Worldwide, the incidence of tuberculosis (TB) has declined by over 30% since 1990; however, TB in India is prevalent and on the rise. The alarming news is that it is not the type of TB that can be successfully treated with antibiotics, but rather it is a Multidrug-Resistant (MDR) TB form, which is more difficult to eliminate with current antibiotics.
In most cases, TB is caused by a bacterium called Mycobacterium tuberculosis. These bacteria usually attack the lungs, but could potentially infect other organs as well. Individuals diagnosed with TB should normally undergo treatment for several months with different medicines until the infection is completely removed.
Why are TB and MDR TB on the rise?
- TB is known as a disease of poverty because it typically infects poorer communities due to their lack of basic health services, nutrition, and sanitary living conditions, all of which contribute to the spread of TB.
- India is home to the third-largest population of people living with the human immunodeficiency virus (HIV). HIV attacks the immune system, and TB is the most common opportunistic infection in the HIV-positive population in India, according to an article published in the New England Journal of Medicine by Dr. Steinbrook.
- TB testing adds to the rise in cases because of:
o The lack of well-qualified and accredited laboratories.
o The slow diagnostic tools - TB patients can spread the disease during this time, and MDR TB patients can die before given the appropriate treatment.
o Insufficient treatment management.
o Scarcity in medicine - MDR TB treatments are more toxic, expensive, and extensive.
o A shortage of trained medical workers.
o Unavailability of equipment to test for TB drug resistance.
o Infected patients having short hospitalizations due to their unwillingness to stay isolated for more than a week.
Why the increase in MDR TB?
There are several probable contributing factors to the rise of the drug-resistant form of TB:
- Two drugs have served as the standard TB treatment since 1960 (isoniazid and rifampicin). Repeated use of these drugs in treatment, in combination with patients not completing the recommended course, could have resulted in the emergence of MDR-TB.
- Development of drug resistance due to selective pressure:
o When a bacterial population is exposed to antibiotics, some of them can survive and grow. This is normal, but the rate at which it occurs can be exacerbated by improper treatment, misuse, and mismanagement.
- Improper treatment: only about 16% of patients with drug-resistant TB are receiving the appropriate treatment regimen (WHO report, 2011).
o Private clinics in India typically do not employ appropriate treatment. regimens, which may be placing selective pressure on the TB causing bacterial species
- Mismanagement: unobtainable drugs.
What is being done to stop it?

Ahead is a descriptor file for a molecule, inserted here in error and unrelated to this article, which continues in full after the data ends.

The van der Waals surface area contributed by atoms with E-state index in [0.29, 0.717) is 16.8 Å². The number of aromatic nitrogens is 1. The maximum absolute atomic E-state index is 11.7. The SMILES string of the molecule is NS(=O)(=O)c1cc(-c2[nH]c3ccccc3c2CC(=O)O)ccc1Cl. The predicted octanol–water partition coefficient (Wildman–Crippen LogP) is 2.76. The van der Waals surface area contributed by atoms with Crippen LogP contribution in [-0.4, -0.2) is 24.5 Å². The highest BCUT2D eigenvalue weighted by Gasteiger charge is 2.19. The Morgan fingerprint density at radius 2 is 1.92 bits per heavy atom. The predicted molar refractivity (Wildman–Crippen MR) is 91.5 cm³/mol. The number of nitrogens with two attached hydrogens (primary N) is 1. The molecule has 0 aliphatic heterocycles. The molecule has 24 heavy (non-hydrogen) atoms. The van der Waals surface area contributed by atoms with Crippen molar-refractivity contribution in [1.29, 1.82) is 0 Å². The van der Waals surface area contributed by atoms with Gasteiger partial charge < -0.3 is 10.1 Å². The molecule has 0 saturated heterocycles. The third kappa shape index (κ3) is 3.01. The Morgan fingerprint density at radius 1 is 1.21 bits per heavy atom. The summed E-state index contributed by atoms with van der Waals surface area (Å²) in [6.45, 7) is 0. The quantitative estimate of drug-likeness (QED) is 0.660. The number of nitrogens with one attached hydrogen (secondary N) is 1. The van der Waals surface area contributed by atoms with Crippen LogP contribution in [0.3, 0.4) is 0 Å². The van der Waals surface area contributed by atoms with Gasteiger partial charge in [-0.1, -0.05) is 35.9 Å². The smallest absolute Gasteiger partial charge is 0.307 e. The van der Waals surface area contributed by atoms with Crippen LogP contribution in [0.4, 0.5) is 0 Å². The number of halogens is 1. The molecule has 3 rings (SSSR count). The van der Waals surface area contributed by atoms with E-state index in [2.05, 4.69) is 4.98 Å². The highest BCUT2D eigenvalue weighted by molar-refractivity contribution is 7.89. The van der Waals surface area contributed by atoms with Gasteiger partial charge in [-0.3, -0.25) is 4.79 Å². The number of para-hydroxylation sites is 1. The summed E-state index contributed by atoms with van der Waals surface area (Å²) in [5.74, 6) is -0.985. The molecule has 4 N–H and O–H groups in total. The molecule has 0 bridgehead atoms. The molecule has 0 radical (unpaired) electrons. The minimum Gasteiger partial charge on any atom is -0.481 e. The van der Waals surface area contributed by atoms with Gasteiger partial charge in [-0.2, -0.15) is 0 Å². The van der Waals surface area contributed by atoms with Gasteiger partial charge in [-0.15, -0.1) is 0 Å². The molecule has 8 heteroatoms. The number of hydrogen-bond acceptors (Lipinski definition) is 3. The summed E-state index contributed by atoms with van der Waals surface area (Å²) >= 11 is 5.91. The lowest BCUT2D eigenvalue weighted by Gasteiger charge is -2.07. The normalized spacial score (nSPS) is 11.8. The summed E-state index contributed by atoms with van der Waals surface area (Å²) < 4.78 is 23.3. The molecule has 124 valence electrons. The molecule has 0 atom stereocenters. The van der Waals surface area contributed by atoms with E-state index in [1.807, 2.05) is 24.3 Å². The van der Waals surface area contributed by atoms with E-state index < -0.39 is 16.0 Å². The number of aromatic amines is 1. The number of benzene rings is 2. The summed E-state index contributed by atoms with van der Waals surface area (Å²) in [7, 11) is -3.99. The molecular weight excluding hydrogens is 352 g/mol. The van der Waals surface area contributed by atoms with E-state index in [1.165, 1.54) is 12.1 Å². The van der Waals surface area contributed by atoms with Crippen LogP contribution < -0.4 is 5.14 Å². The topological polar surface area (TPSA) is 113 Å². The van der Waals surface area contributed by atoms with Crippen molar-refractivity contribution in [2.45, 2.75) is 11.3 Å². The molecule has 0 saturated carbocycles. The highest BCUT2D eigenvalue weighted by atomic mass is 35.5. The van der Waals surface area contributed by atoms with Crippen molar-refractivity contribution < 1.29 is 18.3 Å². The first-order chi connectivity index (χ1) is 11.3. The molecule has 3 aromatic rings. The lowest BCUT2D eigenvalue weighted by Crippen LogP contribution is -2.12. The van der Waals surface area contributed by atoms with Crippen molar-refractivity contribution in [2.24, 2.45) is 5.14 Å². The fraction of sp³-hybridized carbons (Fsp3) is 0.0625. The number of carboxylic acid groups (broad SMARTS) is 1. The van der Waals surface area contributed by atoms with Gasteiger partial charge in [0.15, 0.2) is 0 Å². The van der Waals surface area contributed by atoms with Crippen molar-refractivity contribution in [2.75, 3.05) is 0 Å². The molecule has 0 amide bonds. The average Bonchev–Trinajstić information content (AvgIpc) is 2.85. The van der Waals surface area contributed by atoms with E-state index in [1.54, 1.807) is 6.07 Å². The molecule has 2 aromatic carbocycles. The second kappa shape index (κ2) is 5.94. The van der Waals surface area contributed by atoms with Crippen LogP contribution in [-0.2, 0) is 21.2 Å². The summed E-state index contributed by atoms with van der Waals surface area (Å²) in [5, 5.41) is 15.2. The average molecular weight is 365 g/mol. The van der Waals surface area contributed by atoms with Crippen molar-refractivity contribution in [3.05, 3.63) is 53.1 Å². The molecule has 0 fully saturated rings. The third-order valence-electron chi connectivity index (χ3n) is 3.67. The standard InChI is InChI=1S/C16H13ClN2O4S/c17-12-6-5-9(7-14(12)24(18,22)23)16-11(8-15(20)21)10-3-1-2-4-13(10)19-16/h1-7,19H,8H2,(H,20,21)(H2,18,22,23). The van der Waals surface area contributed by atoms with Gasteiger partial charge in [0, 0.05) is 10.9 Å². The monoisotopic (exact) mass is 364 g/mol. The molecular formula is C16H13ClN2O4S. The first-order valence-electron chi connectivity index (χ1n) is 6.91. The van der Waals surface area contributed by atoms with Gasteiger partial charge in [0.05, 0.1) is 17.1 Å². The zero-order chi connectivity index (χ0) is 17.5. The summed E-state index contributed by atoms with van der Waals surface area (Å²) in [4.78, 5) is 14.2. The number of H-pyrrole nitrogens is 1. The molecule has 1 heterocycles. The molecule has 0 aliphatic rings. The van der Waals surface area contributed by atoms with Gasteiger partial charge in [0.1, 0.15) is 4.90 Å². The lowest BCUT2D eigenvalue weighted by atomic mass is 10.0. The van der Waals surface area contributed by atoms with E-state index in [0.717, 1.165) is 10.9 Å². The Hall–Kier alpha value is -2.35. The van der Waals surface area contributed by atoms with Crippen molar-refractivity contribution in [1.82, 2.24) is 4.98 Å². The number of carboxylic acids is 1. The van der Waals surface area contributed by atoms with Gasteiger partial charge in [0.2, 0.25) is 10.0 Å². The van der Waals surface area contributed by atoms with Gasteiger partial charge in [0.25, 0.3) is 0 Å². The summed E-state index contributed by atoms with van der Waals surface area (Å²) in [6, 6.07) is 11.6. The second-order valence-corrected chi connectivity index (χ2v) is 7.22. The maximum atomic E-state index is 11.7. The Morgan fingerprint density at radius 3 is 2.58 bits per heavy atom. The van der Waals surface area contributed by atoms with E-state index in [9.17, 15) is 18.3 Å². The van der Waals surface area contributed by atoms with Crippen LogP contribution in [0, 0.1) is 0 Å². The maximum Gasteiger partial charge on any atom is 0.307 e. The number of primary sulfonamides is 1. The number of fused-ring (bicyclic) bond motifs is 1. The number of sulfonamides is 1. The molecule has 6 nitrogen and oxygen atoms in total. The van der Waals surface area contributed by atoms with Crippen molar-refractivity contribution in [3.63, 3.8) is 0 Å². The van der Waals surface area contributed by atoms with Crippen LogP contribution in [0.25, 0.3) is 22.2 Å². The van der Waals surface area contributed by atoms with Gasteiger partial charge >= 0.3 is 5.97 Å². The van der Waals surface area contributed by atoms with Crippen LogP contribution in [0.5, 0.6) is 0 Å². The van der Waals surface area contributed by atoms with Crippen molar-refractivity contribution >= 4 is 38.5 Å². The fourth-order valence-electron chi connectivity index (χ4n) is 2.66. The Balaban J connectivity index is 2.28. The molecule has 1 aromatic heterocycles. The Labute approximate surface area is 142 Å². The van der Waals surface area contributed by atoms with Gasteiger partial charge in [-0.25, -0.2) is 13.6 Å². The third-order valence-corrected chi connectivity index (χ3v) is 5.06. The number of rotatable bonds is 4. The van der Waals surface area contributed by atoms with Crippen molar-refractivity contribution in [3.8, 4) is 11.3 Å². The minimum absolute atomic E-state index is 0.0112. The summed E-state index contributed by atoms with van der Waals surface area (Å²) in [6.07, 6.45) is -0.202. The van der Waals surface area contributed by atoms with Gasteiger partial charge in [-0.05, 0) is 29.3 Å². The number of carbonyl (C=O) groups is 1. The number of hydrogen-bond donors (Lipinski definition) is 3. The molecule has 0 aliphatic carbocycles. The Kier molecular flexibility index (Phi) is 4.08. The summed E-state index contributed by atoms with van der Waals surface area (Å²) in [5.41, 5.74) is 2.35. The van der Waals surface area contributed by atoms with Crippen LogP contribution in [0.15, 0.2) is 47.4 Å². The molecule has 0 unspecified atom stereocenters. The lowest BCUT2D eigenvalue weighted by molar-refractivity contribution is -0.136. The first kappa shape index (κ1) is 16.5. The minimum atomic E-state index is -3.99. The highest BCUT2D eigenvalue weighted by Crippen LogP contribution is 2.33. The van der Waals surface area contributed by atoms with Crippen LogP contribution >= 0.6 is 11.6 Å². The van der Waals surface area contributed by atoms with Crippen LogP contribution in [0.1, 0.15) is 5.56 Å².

- In 2010, The World Health Organization approved a new TB test that is quicker and provides information on drug susceptibility; these were lacking in the older test version.
- The establishment of more qualified, accredited laboratories to properly and quickly diagnose TB, measure drug-resistant TB, and transport samples.
- In about half a century, there have been no new first-line TB drugs developed; however, as of 2011, there are eleven TB drugs in clinical trials with promising results of shortening and improving the treatment of drug-resistant TB.
- The airborne infection needs to be controlled, for it is crucial in preventing person-to-person spread; needs to reduce health workers’ risk.
- Not only is it important to provide the appropriate medicine, but also counseling patients and relatives because of how extensive the treatment is.
Extensively drug-resistant TB (XDR TB) is now surfacing in India, along with an incurable form of TB. Thus, in order to decrease the prevalence of TB and MDR TB, it is vital that the Indian authorities understand the seriousness of the matter. Immediate steps should be taken to curb the spread of the disease.
Written by Monique Richards
Tuberculosis (TB). Retrieved from http://www.cdc.gov/tb/
(2014 Jul 17). India has 3rd-highest number of HIV-infected people: UN.Retrieved from http://www.thehindu.com/sci-tech/health/india-has-3rdhighest-number-of-hivinfected-people-un/article6220483.ece
Steinbrook, R. (2007). Tuberculosis and HIV in India. The New England Journal of Medicine,356, pp. 1198-1198. Retrieved from http://www.nejm.org/doi/full/10.1056/NEJMp078049
(2012). Facing the Reality of Drug-Resistant Tuberculosis in India: Challenges and Potential Solutions: Summary of a Joint Workshop by the Institute of Medicine, the Indian National Science Academy, and the Indian Council of Medical Research. Washington (DC): National Academies Press. Retrieved from http://www.ncbi.nlm.nih.gov/books/NBK100386/
Rowland, Katherine. (2012 Jan 13). Totally drug-resistant TB emerges in India. Retrieved from http://www.nature.com/news/totally-drug-resistant-tb-emerges-in-india-1.9797
Suen, S., Bendavid, E. & Goldhaber-Fiebert, J. D. (2014 Mar 7). Disease Control Implications of India’s Changing Multi-Drug Resistant Tuberculosis Epidemic. PLOS One,9(3), pp. 1-11. Retrieved from http://journals.plos.org/plosone/article?id=10.1371/journal.pone.0089822
What is the relationship between TB and poverty.Retrieved from http://www.stoptb.org/assets/documents/events/world_tb_day/2002/1Therelationship.pdf